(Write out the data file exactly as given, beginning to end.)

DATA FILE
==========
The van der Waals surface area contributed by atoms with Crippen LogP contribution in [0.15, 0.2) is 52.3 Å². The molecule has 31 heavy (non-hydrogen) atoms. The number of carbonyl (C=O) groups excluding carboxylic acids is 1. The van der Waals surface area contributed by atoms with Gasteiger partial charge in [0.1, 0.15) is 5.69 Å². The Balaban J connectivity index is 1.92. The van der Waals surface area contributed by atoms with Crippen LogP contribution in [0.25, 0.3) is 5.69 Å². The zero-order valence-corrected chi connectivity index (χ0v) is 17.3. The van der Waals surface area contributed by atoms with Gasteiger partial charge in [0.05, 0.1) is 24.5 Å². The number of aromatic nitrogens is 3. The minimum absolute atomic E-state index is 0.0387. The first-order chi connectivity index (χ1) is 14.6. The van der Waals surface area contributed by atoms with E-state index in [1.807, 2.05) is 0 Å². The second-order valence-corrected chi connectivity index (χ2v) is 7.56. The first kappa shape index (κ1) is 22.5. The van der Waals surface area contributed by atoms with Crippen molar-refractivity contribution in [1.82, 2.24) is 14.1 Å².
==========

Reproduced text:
The van der Waals surface area contributed by atoms with Crippen LogP contribution in [0.15, 0.2) is 52.3 Å². The molecule has 31 heavy (non-hydrogen) atoms. The number of carbonyl (C=O) groups excluding carboxylic acids is 1. The van der Waals surface area contributed by atoms with Gasteiger partial charge in [0.1, 0.15) is 5.69 Å². The Balaban J connectivity index is 1.92. The van der Waals surface area contributed by atoms with Crippen LogP contribution in [0.25, 0.3) is 5.69 Å². The zero-order valence-corrected chi connectivity index (χ0v) is 17.3. The van der Waals surface area contributed by atoms with Gasteiger partial charge in [0.05, 0.1) is 24.5 Å². The number of aromatic nitrogens is 3. The minimum absolute atomic E-state index is 0.0387. The first-order chi connectivity index (χ1) is 14.6. The van der Waals surface area contributed by atoms with E-state index in [1.807, 2.05) is 0 Å². The second-order valence-corrected chi connectivity index (χ2v) is 7.56. The first kappa shape index (κ1) is 22.5. The van der Waals surface area contributed by atoms with Crippen molar-refractivity contribution in [1.82, 2.24) is 14.1 Å².